Yueh-shaio Yang, Petitioner, v. Immigration and Naturalization Service, Respondent, 58 F.3d 452 (9th Cir. 1995)

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US Court of Appeals for the Ninth Circuit - 58 F.3d 452 (9th Cir. 1995)

Argued and Submitted April 3, 1995. Decided June 22, 1995

Gail A. Dulay and Howard Hom, Los Angeles, CA, for petitioner.

Norah Ascoli Schwarz and Michele Y.F. Sarko, Office of Immigration Litigation, Civil Division, U.S. Dept. of Justice, Washington, DC, for respondent.

Petition to Review a Decision of the Immigration and Naturalization Service.

Before: McKAY,*  REINHARDT, and FERNANDEZ, Circuit Judges.

McKAY, Senior Circuit Judge:

Petitioner, Mr. Yang, claims that the Board of Immigration Appeals abused its discretion in refusing to grant him a discretionary waiver under Section 241(a) (1) (H) of the Immigration and Nationality Act, 8 U.S.C.A. Sec. 1251(a) (1) (H) (West Supp.1994). Mr. Yang concedes that he is deportable, but argues that the BIA improperly considered impermissible factors in denying the waiver.

The BIA considered several adverse factors in declining to grant the waiver. First, the BIA seems to have considered Mr. Yang's participation in his wife's fraudulent entry into the country, including his taking part in sham divorces and remarriages. These activities were clearly inextricably intertwined with Mr. Yang's own efforts to secure entry into the country and must be considered part of the initial fraud. Thus, the BIA improperly considered these acts as adverse factors.

The BIA also considered as an adverse factor the fact that Mr. Yang has submitted a fraudulent application for citizenship. The BIA apparently viewed this as a separate fraud from the initial series of frauds that allowed Mr. Yang to gain access to the country and become a lawful resident in the first place. However, in the recent case of Delmundo v. INS, 43 F.3d 436, 440-41 (9th Cir. 1994), we held that the fraudulent acts committed in applying for permanent resident status and obtaining a driver's license, social security card, and voter's identification card were an extension of the initial fraudulent entry and could not be considered by the BIA in denying a discretionary waiver of excludability. We think that applying for citizenship is similar in kind to the acts at issue in Delmundo and also must be considered an extension of the initial fraud. Thus, the BIA improperly considered this fraudulent act.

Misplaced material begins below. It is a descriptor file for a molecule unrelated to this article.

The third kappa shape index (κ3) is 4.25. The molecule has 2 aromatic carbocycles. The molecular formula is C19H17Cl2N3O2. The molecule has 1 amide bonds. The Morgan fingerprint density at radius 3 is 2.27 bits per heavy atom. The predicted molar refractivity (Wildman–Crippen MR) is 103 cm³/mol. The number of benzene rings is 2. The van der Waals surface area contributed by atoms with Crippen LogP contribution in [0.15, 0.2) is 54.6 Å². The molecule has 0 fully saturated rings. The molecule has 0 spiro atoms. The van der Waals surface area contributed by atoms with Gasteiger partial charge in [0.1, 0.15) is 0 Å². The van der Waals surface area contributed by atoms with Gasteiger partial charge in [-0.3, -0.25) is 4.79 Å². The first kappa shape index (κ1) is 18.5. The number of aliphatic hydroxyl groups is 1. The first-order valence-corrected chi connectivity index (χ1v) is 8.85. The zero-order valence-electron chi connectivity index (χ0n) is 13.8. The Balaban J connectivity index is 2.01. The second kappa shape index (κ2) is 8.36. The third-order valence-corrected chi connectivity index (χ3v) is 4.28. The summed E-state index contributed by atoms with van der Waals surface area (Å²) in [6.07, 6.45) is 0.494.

Finally, the BIA considered as an adverse factor Mr. Yang's "apparent lack of candor" before the immigration judge. A review of the initial decision by the immigration judge discloses that there were two components to this "apparent lack of candor." First, the immigration judge did not find Mr. and Mrs. Yang's testimony to be credible with respect to how they came to be in the country in the first place. Mr. Yang claimed to be an innocent and ignorant pawn rather than an active and knowing participant in a continuing plan involving false birth certificates, phony names, and sham divorces and remarriages. The immigration judge did not take all of the frauds themselves into account, but did take into account Mr. Yang's implausible continuing assertions that he was not involved in any intentional wrongdoing.

The other aspect of Mr. Yang's "apparent lack of candor" was his claim of indigency. Mr. Yang initially claimed to the court that he needed the economic support of his children here in the United States because of his poor financial situation. Upon further questioning, he eventually admitted to having very substantial assets, including "over $3 million in property and real estate and liquid assets in cash, stocks, etc. of $700,000." Being untruthful with the immigration court is an adverse factor which may be properly considered by the BIA. Delmundo, 43 F.3d at 443.

Because the BIA considered impermissible factors, namely, Mr. Yang's collaboration with his wife and his fraudulent application for citizenship, the decision of the BIA is vacated, and this matter is remanded for a reweighing of the equities, considering solely as an adverse factor Mr. Yang's allegedly dishonest testimony before the immigration court.



The Honorable Monroe G. McKay, Senior Circuit Judge for the Tenth Circuit, sitting by designation